A Work Session of the Clarence Town Board was held on June 6, 2007 at Clarence Town Hall, One Town Place, Clarence, NY.

Supervisor Kathleen Hallock called the meeting to order at 9:00 A.M. Members of the Town Board present were Council members Scott Bylewski, Joseph Weiss, Bernard Kolber and Patrick Casilio. Other Town Officials present were Town Attorney Steven Bengart, Director of Community Development James Callahan, Assistant Director of Community Development James Hartz, Highway Superintendent Ted Donner, Town Engineer Joseph Latona, Assistant Town Engineer Tim Lavocat and Director of Administration and Finance Pam Smith.

Fox and Company – 2006 Audit Review/James Parkes and John Kania

James Parkes stated that Fox and Company has conducted their audit in accordance with auditing standards generally accepted in the United States of America and the standards applicable to financial audits in Government Auditing Standards issued by the Comptroller General of the United States. Those standards require that they plan and perform the audit to obtain reasonable assurance about whether the basic financial statements are free to material misstatement. An audit includes examining, on a test basis, evidence supporting the amounts and disclosures in the basic financial statements. An audit also includes assessing the accounting principles used and significant estimates made by management, as well as evaluating the overall basic financial statement presentation. Mr. Parkes believes that the audit provides a reasonable basis for their opinion.

It is their opinion that the basic financial statements present fairly in all material respects, the respective financial position of the governmental activities and each major fund of the Town of Clarence as of December 31, 2006 and the respective changes in financial position where applicable, thereof for the year then ended in conformity with accounting principles generally accepted in the US.

Combined statement of Revenues, Expenditures and changes in Fund Balances

In the General Fund, the budgeted amount was $8,554,440. The actual amount received was $9,166,517 for a favorable variance of $612,077. This is a very good positive position to be in because it adds to fund balance. Mr. Parkes commended the Town Board for conservative budgeting; many Town Board's anticipate more revenue than they actually receive and that causes problems. This represents good management and good conservative budgeting.

Summary of the Basic Financial Statements:

Summary of revenues by functional area all Governmental Funds except Capital Projects for the fiscal year ended December 31, 2006

48% of the revenue is coming in through property taxes, non-property tax items account for 24%; state aid 11%, interfund transfers 6%, all other 11%.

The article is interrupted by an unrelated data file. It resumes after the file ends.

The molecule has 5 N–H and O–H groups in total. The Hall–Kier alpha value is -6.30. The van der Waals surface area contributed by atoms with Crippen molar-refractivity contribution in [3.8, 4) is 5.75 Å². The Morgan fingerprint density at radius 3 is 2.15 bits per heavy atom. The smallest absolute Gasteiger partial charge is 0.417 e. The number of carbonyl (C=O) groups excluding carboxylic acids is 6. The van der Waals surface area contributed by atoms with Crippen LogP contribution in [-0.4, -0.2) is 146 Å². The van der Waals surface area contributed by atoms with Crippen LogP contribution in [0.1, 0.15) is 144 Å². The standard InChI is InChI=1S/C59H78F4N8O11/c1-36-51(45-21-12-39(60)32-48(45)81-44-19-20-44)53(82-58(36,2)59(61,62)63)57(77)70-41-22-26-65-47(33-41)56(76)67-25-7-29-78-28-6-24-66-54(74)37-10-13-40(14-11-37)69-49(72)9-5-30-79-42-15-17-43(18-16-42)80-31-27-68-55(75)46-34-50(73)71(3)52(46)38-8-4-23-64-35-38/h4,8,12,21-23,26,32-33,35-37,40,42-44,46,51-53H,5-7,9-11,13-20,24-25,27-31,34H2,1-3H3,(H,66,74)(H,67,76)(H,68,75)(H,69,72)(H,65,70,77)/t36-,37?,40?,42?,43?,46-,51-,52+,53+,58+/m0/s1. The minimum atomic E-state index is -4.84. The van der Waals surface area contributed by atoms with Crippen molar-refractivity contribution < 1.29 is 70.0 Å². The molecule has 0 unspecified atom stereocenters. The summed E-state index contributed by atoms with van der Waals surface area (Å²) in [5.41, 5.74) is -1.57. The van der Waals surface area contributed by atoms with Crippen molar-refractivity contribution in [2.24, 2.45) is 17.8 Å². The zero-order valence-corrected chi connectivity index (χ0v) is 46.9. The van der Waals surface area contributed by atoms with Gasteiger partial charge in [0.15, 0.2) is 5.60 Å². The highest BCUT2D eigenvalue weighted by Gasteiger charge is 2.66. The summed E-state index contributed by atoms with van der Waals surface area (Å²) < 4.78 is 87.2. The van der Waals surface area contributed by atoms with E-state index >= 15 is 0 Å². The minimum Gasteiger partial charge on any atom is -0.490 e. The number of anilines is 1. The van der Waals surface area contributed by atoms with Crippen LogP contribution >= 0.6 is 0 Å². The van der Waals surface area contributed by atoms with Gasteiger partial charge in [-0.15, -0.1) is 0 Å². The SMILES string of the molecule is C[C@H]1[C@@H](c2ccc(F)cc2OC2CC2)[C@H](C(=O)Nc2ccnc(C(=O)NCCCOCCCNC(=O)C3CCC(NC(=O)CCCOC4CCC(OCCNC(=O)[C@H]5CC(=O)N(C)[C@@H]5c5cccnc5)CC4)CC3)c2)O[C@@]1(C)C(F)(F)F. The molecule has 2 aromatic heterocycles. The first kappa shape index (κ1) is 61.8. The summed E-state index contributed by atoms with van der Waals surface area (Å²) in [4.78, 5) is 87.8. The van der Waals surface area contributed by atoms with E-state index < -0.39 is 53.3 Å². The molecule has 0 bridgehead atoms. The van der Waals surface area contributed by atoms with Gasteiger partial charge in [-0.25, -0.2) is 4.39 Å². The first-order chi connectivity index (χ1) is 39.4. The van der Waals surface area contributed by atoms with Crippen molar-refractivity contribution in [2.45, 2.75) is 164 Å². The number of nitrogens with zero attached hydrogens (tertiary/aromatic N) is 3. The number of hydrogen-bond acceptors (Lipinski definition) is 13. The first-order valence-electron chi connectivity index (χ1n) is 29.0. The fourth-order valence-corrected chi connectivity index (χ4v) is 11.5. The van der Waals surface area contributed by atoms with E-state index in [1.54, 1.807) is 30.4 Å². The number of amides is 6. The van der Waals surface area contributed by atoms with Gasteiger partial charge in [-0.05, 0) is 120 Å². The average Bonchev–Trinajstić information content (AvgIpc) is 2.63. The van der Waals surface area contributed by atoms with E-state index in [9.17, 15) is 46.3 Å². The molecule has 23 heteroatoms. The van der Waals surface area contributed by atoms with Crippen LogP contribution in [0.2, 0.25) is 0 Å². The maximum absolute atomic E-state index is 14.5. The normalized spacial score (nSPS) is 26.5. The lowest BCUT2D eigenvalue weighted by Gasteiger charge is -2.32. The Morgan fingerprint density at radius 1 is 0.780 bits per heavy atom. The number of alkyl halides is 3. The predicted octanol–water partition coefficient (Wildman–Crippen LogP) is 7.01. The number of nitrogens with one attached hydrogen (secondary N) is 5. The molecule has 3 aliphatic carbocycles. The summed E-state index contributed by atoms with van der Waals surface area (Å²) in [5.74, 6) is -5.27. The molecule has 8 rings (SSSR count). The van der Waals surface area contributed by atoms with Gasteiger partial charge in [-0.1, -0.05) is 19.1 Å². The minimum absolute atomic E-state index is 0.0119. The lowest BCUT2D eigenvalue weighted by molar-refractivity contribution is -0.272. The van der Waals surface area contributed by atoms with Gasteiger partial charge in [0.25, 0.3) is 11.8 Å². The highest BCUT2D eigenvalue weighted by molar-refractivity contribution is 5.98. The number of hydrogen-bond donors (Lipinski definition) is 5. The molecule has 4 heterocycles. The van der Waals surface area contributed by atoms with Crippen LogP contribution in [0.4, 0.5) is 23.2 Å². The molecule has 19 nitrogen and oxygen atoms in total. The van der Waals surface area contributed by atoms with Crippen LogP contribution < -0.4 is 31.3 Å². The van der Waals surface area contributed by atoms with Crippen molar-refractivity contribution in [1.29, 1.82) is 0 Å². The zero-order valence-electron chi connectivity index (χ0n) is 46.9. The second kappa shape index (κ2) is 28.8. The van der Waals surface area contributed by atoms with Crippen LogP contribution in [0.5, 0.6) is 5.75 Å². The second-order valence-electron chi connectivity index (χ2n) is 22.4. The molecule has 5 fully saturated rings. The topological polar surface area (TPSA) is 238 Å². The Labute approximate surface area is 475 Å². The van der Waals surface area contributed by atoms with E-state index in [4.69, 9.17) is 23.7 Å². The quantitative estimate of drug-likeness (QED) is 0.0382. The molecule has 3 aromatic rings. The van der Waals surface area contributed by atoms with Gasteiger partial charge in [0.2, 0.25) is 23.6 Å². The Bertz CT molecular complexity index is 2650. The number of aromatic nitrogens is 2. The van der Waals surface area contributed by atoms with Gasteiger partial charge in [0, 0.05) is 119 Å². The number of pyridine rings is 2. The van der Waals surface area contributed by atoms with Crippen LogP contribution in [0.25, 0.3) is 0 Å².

Summary of Expenditures by functional area all Governmental Funds except Capital Projects for the fiscal year December 31, 2006

Debt service went up somewhat because of additional BAN's that the town is paying on.

Summary of Fund Balances all governmental funds except Capital Projects for the year ended December 31, 2006

Total fund balances for 2006 totals $5,368,200, the pie graph indicates that 62% of that is undesignated, 11% reserved and 27% designated.

Summary of Revenues and Expenditures – budget vs. actual. All governmental funds except Capital Projects (Non GAAP Budgetary Basis) for the fiscal year ended December 31, 2006

$16,033,331 was the budgeted amount for revenues; the actual amount came in at $17,774,996. $17,880,107 was the budgeted amount of expenditures; the actual amount was $17,063,084. In both cases, it was very conservative. The town is budgeting in a way that is not going to erode fund balance and will keep the town strong financially.

Summary of outstanding indebtedness for the fiscal year ended December 31, 2006

Bond Anticipation Notes make up 24% of the towns total debt, General Obligation Bonds 76% - total obligations $14,221,300. It was noted that the Town of Clarence has the highest bond rating for a town of our size.

James Parkes stated that the town has positive fund balances and is in a very strong financial position, using good conservative budgeting. Clarence is a well managed town and is balancing the debt service to the community needs.

Effective for the year 2008 the Town f Clarence will be required to record the present value of future post employment benefits for retired workers, their beneficiaries, their dependents and terminated employees not yet receiving benefits. Benefits include: health care, dental, life insurance and other types of post retirement benefits for which the Town is obligated. Supervisor Hallock stated that Director of Administration and Finance Pam Smith is working on a RFP for an actuary so the Town will know how much to budget for next year.

Supervisor Kathleen Hallock